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Xi plots emergency intervention to shore up China’s crumbling stock market

xi jinping
xi jinping

Xi Jinping is weighing an emergency intervention to shore up China’s stock market after it slumped to a five-year low.

Chinese premier Li Qiang, one of President Xi’s closest allies, has asked authorities to draw up more “forceful” measures to halt sliding share prices and improve investor sentiment.

Mr Li chaired a meeting with China’s cabinet on Monday where policymakers were briefed on capital markets and discussed the need to boost the investment value of listed companies, Bloomberg reported. They also discussed strengthening the stock market’s stability.

China’s benchmark CSI 300 Index has lost a fifth of its value in the last nine months and hit its lowest level since the start of 2019 on Monday.


Hong Kong’s main share index has also lost 44pc of its value over the past five years and is down 8pc so far this year.

The slump has come despite repeated interventions by Beijing. Last year, China’s $1.24 trillion sovereign wealth fund purchased exchange traded funds (ETFs) and bank shares in an effort to boost the market. The People’s Bank of China also injected a record 733bn yuan (£81bn) into the financial system.

Authorities are now considering a more radical option: a plan to unlock around £222bn from offshore state accounts to buy shares. The plans could be confirmed in the coming days.

Duncan Wrigley, chief China economist at Pantheon Macroeconomics, said: “I think probably what they are going to do is guide state-owned insurers to invest more in the stock market.”

The Nasdaq Golden Dragon China index, which tracks US-listed companies who do most of their business in China, climbed by more than 4pc on Tuesday in response to the news.

However, questions about the long-term health of the Chinese stock market remain.

Investor confidence has been hammered by a deep property downturn in the country, which began with a debt crisis at property giant Evergrande at the end of 2021. Deflation and weak private sector demand have also hit stocks as China struggles to recover from the impact of zero Covid policies that were kept in place for far longer than the rest of the world.

In a statement after the meeting on Monday, the State Council said it needed to improve macro policy to boost the nation’s economic recovery since the pandemic.

Unlike the US, where millions of ordinary people have their retirement savings tied up in stocks, the average Chinese citizen has less of their wealth in the market. It is also a smaller source of funding than the banking system or bond market.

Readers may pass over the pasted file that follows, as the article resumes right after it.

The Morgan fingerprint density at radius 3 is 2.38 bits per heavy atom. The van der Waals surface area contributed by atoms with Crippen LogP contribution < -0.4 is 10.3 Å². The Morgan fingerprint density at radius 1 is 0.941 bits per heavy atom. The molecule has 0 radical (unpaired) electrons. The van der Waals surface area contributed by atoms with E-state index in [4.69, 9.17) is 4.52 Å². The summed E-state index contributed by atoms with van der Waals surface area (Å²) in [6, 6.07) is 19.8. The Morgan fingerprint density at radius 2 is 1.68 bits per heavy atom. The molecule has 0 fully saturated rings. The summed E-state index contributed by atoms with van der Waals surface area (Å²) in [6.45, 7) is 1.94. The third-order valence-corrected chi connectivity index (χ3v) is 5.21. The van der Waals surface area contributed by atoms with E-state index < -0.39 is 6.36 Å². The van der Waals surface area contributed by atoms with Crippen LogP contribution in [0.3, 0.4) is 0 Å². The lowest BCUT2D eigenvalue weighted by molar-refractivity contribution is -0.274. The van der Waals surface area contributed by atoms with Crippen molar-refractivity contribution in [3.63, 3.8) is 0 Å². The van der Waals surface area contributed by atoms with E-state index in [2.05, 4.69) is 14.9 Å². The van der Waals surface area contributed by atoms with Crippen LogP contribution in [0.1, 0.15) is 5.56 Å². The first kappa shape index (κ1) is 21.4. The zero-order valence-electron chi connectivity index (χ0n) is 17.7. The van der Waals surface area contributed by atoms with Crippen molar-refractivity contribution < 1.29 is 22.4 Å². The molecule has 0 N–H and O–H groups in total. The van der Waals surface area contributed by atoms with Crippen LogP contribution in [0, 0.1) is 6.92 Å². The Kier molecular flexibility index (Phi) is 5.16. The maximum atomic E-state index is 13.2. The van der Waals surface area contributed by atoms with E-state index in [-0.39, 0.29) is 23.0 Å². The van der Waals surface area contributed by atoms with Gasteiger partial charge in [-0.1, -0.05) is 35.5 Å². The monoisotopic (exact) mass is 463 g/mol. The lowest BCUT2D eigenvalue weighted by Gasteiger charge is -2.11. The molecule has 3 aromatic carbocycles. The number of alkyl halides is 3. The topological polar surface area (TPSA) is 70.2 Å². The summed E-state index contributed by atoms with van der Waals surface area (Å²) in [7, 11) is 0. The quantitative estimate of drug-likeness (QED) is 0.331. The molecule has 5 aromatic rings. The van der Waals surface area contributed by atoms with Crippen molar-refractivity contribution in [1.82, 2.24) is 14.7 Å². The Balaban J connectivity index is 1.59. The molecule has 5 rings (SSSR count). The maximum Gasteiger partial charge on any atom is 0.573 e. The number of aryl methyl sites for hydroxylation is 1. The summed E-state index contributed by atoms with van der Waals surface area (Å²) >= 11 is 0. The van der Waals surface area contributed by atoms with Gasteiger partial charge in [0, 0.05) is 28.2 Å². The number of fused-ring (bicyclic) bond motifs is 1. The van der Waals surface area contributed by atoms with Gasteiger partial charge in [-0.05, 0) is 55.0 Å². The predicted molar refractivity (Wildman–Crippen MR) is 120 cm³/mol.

However, the Chinese stock market is a key barometer of confidence and a falling market can deter overseas investors.

“It is indicative of investor confidence in China and that filters into business confidence,” Mr Wrigley said.

For the first time on record, overseas investors took more money out of China than they put in last year. Investors pulled $11.8bn out of the country between July and September, according to Goldman Sachs.

Souring relations between China and the West, triggered by Donald Trump’s US-China trade war and heightened by tensions over Taiwan, have not helped. Beijing has also crackdown on the tech sector, in a move that has added to wariness among foreign investors.

“Historically, the stock market in China has been a rollercoaster,” said Mr Wrigley.

In the wake of the global financial crisis, the Communist Party turned to the stock market to boost growth, launching a campaign to encourage citizens to trade as part of the “Chinese dream”.

But the stock market has proven much more volatile than the underlying economy. In 2015, the Shanghai Composite Index lost 30pc over three weeks.

More recently, Xi Jinping has tried to reduce the economy’s dependence on property and infrastructure investments. He has been keen to boost investment in Chinese stocks as an alternative source of growth.

Policymakers are also courting overseas businesses after last year’s investment decline.

HSBC and Standard Chartered were granted a top-tier banking licence by Chinese regulators last week, opening the door to the country’s £13 trillion interbank bond market. The deal was years in the making.

Noel Quinn, HSBC’s chief executive, and Mark Tucker, the bank’s chairman, were in China this week.

Han Zheng, the country’s vice president, told them: “We hope HSBC can use its own advantage and deepen mutually beneficial cooperation with China and make contributions in solidifying and improving Hong Kong’s status as an international financial centre.”

China needs help. The economy has failed to bounce back after its strict Covid policies were lifted at the end of 2022. The country is now firmly in deflation, with prices falling for three months in a row.

Mr Wrigley said: “When China reopened you didn’t have the same strong rebound that you saw in the US or Europe, which was led by consumer consumption and pent up demand for services.”

Consumer spending has been hampered by an overwhelming sense of uncertainty about the future. Beijing stopped publishing youth unemployment data last summer after it hit a record high.

“People are worried about jobs. Even people in jobs don’t feel that secure. There is a general lack of vitality,” Mr Wrigley said.

Against this backdrop, reviving the stock market may be the least of President Xi’s worries.